MIXED BLESSINGS by Barbara Brown Taylor ($10.95)*

COW: 1-56101-162-2

Barbara Brown Taylor is an Episcopal priest and former rector of Grace-Calvary Episcopal Church in Clarkesville, Georgia. She currently holds the Harry R. Butman Chair in Religion and Philosophy at Piedmont College in Demorest, Georgia. A popular preacher, speaker, and workshop leader, she was recently noted in Newsweek as one of the twelve most effective preachers in the English language.

Mixed Blessings

1-56101-162-2 • 144 pp • $10.95 • paper

In this new edition of her earliest collection of sermons Barbara Brown Taylor brings her down-to-earth wisdom and keen perspective to the Bible readings of the lectionary cycle. Originally preached for the congregation of All Saints' Episcopal Church in downtown Atlanta, the topics of these sermons range from conversations with Abraham and Moses in the texts of the Hebrew scriptures to our awareness of the communion of saints and how to recognize a miracle when one comes our way.

Part One: A Cloud of Witnesses
Wed by God
Uncommon Light
Voices in the Night
The Courage to See

Part Two: The Firstborn of All Creation
Saving Space
Decked Out in Flesh
Sacramental Mud
Blood Kin
The Familiar Stranger
Mixed Blessings
The Company of Heaven

Part Three: Inhabitants of Earth
Are You the One?
Local Miracles
After Words
The Automatic Earth
Without a Net

"Sermons wonderfully intelligent, moving, and direct." — Annie Dillard

"With no ax to grind except the Gospel, Barbara Brown Taylor has done what good preachers should do. She has preached the Word." — Will D. Campbell

"A poet with a sense of humor. Her imagination enlivens Biblical texts." — Verna J. Dozier

"Barbara Brown Taylor has a rare constellation of gifts—intellectual carefulness and depth, coupled with an artistic sensibility for image-making." — John Claypool

"Taylor lets the listeners in on the preparation and the thought and the delivery of her sermons. She invites them to bear some responsibility for the message she preaches." — Fred B. Craddock

Voices in the Night

Now Samuel did not yet know the Lord, and the word of the Lord has not yet been revealed to him. The Lord called Samuel again, a third time. And he got up and went to Eli, and said, "Here I am, for you called me." Then Eli perceived that the Lord was calling the boy. Therefore Eli said to Samuel, "Go, lie down; and if he calls you, you shall say, 'Speak, Lord, for your servant is listening.'" So Samuel went and lay down in his place. (1 Samuel 3:7-9)

There was a Thursday morning tradition at a parish where I used to work whereby the preacher of the week met with a small but loyal group of people to discuss the assigned Bible readings for the upcoming Sunday. It is a tradition that provided a forum for the people and more than one sermon for the preacher. I remember one week we spent most of our time on the Old Testament reading in which a voice from heaven awakens twelve-year-old Samuel and transforms him into a prophet of the Lord. First we exclaimed over the beauty and mystery of the passage; then there was a lull in the conversation as we let the story sink in. Out of the silence one woman began telling about this strange thing that had begun happening to her just lately, how she had been waking up at four in the morning for no reason at all and found it impossible to go to sleep again. A thousand worries consumed her, she said, worries that became trivial as soon as the sun came up but really terrified her in the middle of the night. She did not know what was wrong.

Several older members of the group exchanged knowing looks and announced, somewhat gleefully, "It's age! You're just getting old, that's all!" It turned out that a hefty majority, of those present woke up at four in the morning—or three, or two-thirty—and worried. They all had different solutions for their common problem, which they shared with their new compatriot: one walked her dog, one got up and cooked, one pinched the dead leaves off her houseplants, several read, and several more, including me, made lists. (One, bless her soul, sang hymns, but few of us had the memory for that one.) What we all had in common was an uneasiness, if not a downright fear, of the night, of the literal power of darkness to make benign things seem bad and bad things seem much, much worse. We could not agree what it was all about, but we did agree that we all heard certain voices in the night, and they very rarely had anything good to say to us.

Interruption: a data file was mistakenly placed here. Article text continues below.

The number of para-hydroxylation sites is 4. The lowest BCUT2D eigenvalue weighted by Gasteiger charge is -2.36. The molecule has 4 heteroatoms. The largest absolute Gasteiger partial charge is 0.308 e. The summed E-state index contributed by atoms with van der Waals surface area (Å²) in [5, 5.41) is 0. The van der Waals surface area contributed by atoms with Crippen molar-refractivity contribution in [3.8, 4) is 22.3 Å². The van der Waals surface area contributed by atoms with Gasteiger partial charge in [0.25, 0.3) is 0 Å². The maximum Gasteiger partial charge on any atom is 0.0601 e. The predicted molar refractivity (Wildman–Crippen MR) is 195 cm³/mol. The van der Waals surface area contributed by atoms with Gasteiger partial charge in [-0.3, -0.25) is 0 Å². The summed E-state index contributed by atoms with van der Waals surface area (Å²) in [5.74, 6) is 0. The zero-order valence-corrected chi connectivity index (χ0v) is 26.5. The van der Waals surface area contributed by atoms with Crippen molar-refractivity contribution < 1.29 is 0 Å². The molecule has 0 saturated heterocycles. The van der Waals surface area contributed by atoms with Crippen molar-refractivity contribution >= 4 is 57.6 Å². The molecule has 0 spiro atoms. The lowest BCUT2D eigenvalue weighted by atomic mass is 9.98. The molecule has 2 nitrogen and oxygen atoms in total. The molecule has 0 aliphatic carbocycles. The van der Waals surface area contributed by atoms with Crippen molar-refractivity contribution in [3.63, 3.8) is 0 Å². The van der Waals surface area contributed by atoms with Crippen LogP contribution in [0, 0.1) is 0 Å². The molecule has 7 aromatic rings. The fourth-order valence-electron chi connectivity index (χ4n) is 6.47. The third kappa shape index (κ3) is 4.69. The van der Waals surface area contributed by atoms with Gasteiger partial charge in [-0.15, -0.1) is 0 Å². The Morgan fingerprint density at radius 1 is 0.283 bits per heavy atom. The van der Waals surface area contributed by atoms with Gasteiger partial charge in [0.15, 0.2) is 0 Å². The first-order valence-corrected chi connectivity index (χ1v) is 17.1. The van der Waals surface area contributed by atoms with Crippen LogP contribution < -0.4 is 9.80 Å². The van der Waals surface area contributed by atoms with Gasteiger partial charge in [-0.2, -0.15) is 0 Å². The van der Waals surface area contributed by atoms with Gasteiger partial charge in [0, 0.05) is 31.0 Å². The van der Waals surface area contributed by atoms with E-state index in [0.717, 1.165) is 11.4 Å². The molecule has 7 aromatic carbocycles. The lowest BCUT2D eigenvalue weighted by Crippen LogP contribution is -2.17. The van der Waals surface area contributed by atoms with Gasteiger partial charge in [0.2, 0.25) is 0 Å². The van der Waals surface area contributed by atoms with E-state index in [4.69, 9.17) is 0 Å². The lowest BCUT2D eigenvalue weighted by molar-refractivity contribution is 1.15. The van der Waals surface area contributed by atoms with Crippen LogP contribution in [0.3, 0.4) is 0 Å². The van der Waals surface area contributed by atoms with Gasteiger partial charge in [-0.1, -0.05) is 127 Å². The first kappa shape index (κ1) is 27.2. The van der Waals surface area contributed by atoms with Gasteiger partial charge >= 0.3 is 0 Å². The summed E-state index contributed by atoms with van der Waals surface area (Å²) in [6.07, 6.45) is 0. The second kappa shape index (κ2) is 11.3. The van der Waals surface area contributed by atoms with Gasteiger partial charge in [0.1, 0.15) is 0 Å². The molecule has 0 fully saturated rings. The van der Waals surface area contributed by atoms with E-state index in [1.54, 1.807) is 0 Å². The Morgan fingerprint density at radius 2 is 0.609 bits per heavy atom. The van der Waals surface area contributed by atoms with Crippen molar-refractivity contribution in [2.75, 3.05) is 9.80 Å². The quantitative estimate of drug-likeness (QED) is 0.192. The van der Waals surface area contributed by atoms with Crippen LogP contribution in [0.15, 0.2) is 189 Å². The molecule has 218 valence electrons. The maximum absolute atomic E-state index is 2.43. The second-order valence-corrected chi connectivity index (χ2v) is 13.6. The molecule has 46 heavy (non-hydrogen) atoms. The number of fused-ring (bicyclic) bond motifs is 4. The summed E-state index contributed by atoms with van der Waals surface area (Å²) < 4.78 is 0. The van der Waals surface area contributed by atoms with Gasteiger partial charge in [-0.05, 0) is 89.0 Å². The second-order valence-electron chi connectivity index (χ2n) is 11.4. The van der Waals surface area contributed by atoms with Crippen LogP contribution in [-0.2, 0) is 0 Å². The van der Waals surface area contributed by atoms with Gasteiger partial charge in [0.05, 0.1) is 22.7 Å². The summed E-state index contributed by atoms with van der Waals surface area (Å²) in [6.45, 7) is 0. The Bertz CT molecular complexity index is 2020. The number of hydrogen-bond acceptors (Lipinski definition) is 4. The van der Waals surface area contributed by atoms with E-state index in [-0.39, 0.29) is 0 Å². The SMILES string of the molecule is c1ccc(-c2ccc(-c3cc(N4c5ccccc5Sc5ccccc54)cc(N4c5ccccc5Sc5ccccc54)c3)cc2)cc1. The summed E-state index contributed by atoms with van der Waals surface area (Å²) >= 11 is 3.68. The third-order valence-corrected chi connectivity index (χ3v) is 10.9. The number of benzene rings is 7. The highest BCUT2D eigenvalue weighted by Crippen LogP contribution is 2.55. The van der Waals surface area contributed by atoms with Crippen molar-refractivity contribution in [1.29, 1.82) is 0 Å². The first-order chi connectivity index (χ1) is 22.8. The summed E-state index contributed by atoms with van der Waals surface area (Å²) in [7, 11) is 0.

At four in the morning, my bed can become a coffin. Everything I do not understand crowds in on me: the meaning of life, of death, the fate of the earth, the size of the universe, where God is and what God thinks of the mistakes I have made. They bear down on me without mercy until I manage to numb myself with a prayer, a rhyme, anything mindless and automatic enough to put my panicked brain back to sleep. And I could not tell you what I am more afraid of—that I will hear a voice address me out of the silence or that I will hear absolutely, definitively, nothing at all.

But if we think our own beds can be scary places in the middle of the night, imagine poor Samuel sleeping in the temple next to the ark of God. Do you know Samuel? He was his mother Hannah's firstborn son, a miracle baby because everyone, including her, believed she was barren until the day she went to the temple at Shiloh and prayed for a child. She would do anything to conceive, Hannah said, including give the baby back to God. The old temple priest Eli heard her prayer, blessed it, and true to her word she brought her baby boy Samuel back to Eli as soon as the child was weaned. So it happened that Samuel grew up in the temple at Shiloh, serving Eli—who was ninety years old if he was a day and going blind on top of that—and helping the old man with his priestly duties: locking and unlocking the doors of the shrine, keeping the lamp of God filled with oil, scrubbing out pots used to boil the slaughtered sacrifices. It cannot have been a particularly pleasant childhood, even though Eli was kind to Samuel, loving the boy as his own kin, loving the life the child brought into that dark, holy place.